The “maximum pressure” campaign of the Trump administration against Iran has moved forward: on April 8, Washington announced it will label the Islamic Revolutionary Guard Corps (IRGC, also commonly known as the pasdaran) a terrorist organization and will add it to the list of FTOs (Foreign Terrorist Organizations). This includes foreign organizations that, according to US Department of State FAQs, engage in terrorist activities that undermine “the security of US nationals or the national security of the United States”. The decision will take force on April 15.
It is the first time we see an organization that is part of a government being considered a FTO, which is what is happening with the pasdaran. As the The New York Times stated, this decision draws on a broad interpretation of a 1996 US law that crafted this list and it sets an interesting precedent. In fact, it paves the way to the possibility that those intelligence services employing violence – such as the Israeli, Russian or Pakistani – might be in future included among FTOs as well.
While, in his official statement, US Secretary of State Mike Pompeo argued that the “Iranian regime’s use of terrorism as a tool of statecraft makes it fundamentally different from any other government” and thus this move “will deprive the world’s leading state sponsor of terror the financial means to spread misery and death around the world”, it is plausibly a political move instead.
The idea of listing the pasdaran as FTO goes back to March 2017, shortly after Donald Trump took office in the White House and as part of his rhetoric of “putting Iran on notice”, constantly warning Iran to cease its “malign actions”. This falls well within Trump’s goals of making a clean break with the previous administration, first and foremost in foreign policy, by underscoring Obama’s failure to restrain Iran and by realigning with historical allies, such as Israel and Saudi Arabia.
Back then and until the present day, this measure had been hindered and somehow contained by the differing opinions within the administration itself as well as at the Pentagon. The latter warned Trump about the effects such a measure could have on the situation in Iraq, where US troops were fighting the Islamic State alongside Iranian pasdaran (specifically, the Quds force, in charge of military operations abroad).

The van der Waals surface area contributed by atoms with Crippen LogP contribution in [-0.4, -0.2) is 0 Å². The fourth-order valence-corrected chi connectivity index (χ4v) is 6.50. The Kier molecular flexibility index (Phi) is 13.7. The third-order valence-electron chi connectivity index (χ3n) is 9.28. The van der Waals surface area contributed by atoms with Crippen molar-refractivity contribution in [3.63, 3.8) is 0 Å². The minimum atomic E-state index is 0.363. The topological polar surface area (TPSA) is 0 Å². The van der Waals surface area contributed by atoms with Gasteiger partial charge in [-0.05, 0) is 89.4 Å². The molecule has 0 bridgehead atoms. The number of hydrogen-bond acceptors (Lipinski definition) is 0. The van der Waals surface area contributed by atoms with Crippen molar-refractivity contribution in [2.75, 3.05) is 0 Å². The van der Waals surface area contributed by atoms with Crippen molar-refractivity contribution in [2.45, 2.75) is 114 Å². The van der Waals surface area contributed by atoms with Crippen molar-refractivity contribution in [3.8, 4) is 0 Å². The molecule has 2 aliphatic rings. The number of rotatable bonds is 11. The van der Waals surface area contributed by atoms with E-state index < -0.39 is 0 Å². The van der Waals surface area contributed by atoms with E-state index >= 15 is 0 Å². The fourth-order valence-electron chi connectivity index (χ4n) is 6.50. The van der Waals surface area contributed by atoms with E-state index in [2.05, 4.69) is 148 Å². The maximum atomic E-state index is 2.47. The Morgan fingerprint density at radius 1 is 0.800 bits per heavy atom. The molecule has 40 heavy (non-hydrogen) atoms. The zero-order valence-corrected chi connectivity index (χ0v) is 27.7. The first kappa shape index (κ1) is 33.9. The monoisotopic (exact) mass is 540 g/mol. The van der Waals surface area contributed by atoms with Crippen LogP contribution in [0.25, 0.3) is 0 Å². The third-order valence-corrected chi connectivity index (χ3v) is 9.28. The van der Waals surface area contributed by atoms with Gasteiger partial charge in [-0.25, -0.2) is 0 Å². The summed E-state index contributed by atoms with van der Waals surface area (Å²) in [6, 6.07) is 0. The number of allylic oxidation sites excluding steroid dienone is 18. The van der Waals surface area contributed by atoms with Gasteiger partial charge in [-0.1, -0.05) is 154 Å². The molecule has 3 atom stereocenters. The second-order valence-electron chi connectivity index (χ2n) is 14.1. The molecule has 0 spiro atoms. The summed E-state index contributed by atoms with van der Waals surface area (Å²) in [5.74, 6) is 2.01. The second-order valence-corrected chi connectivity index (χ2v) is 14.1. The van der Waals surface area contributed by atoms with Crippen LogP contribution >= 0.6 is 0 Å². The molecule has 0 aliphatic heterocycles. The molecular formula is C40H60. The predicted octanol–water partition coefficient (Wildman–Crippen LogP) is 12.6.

Two years later, however, circumstances have changed; it appears the Islamic State is no longer a threat in Iraq, at least as a presence in the territory, and within the Trump administration several officials holding moderate opinions in foreign policy have been replaced with the more assertive and extremist type, well represented by National Security Advisor John Bolton and Secretary of State Mike Pompeo.
Ulterior motives behind the timing of the announcement may have been linked to providing Israeli Prime Minister Benjamin Netanyahu with extra credits to present at the polls on April 9. In fact, Netanyahu declared he was pleased with the news that the US administration had fulfilled his request.
Nonetheless, the US plan of listing the pasdaran among FTOs is easier said than done, as limiting their financial resources will be a challenge. Qasem Soleimani, head of the Quds force, and several other members of the IRGC are already subject to US sanctions. It is worth mentioning that the sanctions were in place long before Obama, who did not suspend them after signing the nuclear ideal. Thus, since being subject to sanctions has not hindered the pasdaran’s actions so far, it is doubtful Trump’s latest decision will.